By Sarah Ockwell-Smith
Are you considering sleep training your baby because of all the recent media reports claiming it is safe? Here are eight reasons why you shouldn’t do it!
Sleep Training Misunderstands Normal Baby Sleep
Those who advocate sleep training misunderstand what normal baby sleep should look like. Babies and young children do not sleep like adults, they are not meant to and for a very good reason. Nobody sleeps “through the night”, whatever their age. We all sleep in chunks of time called a “sleep cycle”. For young babies this is around 45 minutes long, for an adult roughly double that. At the end of each sleep cycle we may rouse a little, but not fully, and start a new cycle, unaware that we are transitioning between two cycles. Sometimes we wake fully and find it a little hard to get back to sleep. It is no different for babies. Only their sleep cycles are much shorter than ours and they have the potential to wake around 10-12 times per night. This may be exhausting for parents, however from the baby’s point of view it is a good thing. This frequent waking keeps them safe and protects them against SIDS/cot death. Encouraging deeper/longer sleep is artificial and can have negative consequences.
Babies also have underdeveloped circadian rhythms, or body clocks. The chemical signals of sleep that make us feel alert or drowsy depending on the time of day. Under four months of age, babies have no concept of night and day. Beyond this, their circadian rhythms begin to function on a fairly comparable level to that of an adult, however they are not quite the same and may still be having “midnight parties” until they reach school age, when finally their circadian rhythm is fully established.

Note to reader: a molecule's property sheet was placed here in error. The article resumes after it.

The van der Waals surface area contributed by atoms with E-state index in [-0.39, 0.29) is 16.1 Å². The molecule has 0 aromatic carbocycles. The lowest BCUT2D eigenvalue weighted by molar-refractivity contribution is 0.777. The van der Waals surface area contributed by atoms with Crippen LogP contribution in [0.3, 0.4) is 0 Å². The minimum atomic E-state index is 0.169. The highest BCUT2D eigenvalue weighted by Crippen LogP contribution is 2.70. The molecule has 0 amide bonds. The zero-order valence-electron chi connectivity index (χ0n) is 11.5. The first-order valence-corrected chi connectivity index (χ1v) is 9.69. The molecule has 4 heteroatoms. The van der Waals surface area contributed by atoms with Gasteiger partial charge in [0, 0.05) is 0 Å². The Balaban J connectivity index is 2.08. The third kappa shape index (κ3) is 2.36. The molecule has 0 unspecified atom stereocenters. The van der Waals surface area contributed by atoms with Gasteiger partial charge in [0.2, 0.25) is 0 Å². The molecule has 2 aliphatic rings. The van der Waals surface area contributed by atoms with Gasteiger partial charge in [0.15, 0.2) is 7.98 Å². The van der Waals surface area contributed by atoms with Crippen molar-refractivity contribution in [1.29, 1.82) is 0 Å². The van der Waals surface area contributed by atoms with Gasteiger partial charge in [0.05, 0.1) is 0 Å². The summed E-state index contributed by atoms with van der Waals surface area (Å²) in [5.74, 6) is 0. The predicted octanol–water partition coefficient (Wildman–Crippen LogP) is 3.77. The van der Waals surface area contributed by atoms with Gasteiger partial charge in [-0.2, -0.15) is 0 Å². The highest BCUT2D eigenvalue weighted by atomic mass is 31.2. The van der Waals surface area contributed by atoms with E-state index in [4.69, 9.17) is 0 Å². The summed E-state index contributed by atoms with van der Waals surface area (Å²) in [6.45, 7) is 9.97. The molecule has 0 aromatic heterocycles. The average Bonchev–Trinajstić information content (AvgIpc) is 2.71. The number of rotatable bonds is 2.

Simply put, babies are not meant to sleep like adults.
Sleep Training Misunderstands The Capabilities of Babies
Sleep training presumes that babies think like adults; they don’t. When we are scared or anxious we are able to rationalise our emotions and calm ourselves down, or at least most of us can. Some adults don’t have very good emotion regulation skills. I’m sure you know somebody with a short temper?
In order to regulate our emotions, a complex chain of neurological events have to take place which presumes a high level of brain functioning. Babies do not possess this high level of brain functioning, their tiny brains take time to develop. When we leave a baby to “self soothe” or “self settle”, as most sleep training advocates, we do so under the mistaken assumption that they are actually regulating their emotions and becoming calmer. This doesn’t happen. Babies remain in a high state of anxiety, they just don’t communicate this. They may be quiet, but they are not calm. They are two very different things. Some babies are naturally calm, but it’s important to not mistake this as “self soothing” as this article explains.
Sleep Training Does Not Work Long Term
Research looking into the long term outcomes of sleep training is interesting. If you had sleep trained your baby and experienced a short term “improvement” to their sleep, you would surely expect the improvement to last more than a couple of months wouldn’t you? This isn’t what investigators have found however. A large scale study looking into the long term effects of sleep training, which tried to prove that it had no ill effects, still found that there was no lasting long term positive effect of sleep training. In other words, babies who had – and hadn’t – been sleep trained ultimately slept no differently to each other.
Sleep Training Doesn’t Always Work, Even Short Term.
Many seem to believe that sleep training always works. It doesn’t. I work with hundreds of parents a year who often come to me for help after working with a conventional sleep trainer, or having followed a plan from a sleep training book who cannot understand why it didn’t work for their baby.
In many cases, the baby’s sleep is made worse by the conventional sleep training and the parents find themselves in a worse position than before they even started. Most sleep training relies on “breaking” the baby’s urge to call out (cry) for their parents if they are lonely, scared, anxious, hungry or uncomfortable. Sometimes, however, that urge, and indeed the baby’s need, is too strong and the baby doesn’t become quiet (masquerading as “soothed” or “settled”). Instead they can become more distraught and more desperate to have their needs met. Some may say that their baby become “more clingy” after sleep training.
See next page for more great reasons why not to sleep train your baby…